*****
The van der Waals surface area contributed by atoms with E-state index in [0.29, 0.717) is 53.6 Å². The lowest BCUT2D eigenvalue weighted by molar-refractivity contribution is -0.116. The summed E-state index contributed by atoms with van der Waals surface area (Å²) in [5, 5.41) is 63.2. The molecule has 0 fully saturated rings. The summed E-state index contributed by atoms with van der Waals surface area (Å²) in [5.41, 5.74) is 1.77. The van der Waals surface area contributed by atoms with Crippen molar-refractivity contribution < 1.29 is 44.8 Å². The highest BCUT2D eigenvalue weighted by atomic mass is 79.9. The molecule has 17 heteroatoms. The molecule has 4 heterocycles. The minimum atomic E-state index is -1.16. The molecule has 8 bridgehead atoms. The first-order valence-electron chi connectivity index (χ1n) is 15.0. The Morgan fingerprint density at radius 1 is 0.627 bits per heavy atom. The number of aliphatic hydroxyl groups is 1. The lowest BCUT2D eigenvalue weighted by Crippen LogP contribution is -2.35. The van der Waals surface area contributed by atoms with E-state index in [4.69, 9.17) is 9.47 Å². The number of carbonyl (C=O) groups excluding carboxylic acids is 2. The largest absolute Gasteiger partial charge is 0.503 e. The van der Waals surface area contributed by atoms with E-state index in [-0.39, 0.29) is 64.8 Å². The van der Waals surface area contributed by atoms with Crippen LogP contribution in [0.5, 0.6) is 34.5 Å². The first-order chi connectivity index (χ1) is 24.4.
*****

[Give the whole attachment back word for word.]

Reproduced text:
The van der Waals surface area contributed by atoms with E-state index in [0.29, 0.717) is 53.6 Å². The lowest BCUT2D eigenvalue weighted by molar-refractivity contribution is -0.116. The summed E-state index contributed by atoms with van der Waals surface area (Å²) in [5, 5.41) is 63.2. The molecule has 0 fully saturated rings. The summed E-state index contributed by atoms with van der Waals surface area (Å²) in [5.41, 5.74) is 1.77. The van der Waals surface area contributed by atoms with Crippen molar-refractivity contribution < 1.29 is 44.8 Å². The highest BCUT2D eigenvalue weighted by atomic mass is 79.9. The molecule has 17 heteroatoms. The molecule has 4 heterocycles. The minimum atomic E-state index is -1.16. The molecule has 8 bridgehead atoms. The first-order valence-electron chi connectivity index (χ1n) is 15.0. The Morgan fingerprint density at radius 1 is 0.627 bits per heavy atom. The number of aliphatic hydroxyl groups is 1. The lowest BCUT2D eigenvalue weighted by Crippen LogP contribution is -2.35. The van der Waals surface area contributed by atoms with E-state index in [4.69, 9.17) is 9.47 Å². The number of carbonyl (C=O) groups excluding carboxylic acids is 2. The largest absolute Gasteiger partial charge is 0.503 e. The van der Waals surface area contributed by atoms with E-state index in [-0.39, 0.29) is 64.8 Å². The van der Waals surface area contributed by atoms with Crippen LogP contribution in [0.5, 0.6) is 34.5 Å². The first-order chi connectivity index (χ1) is 24.4.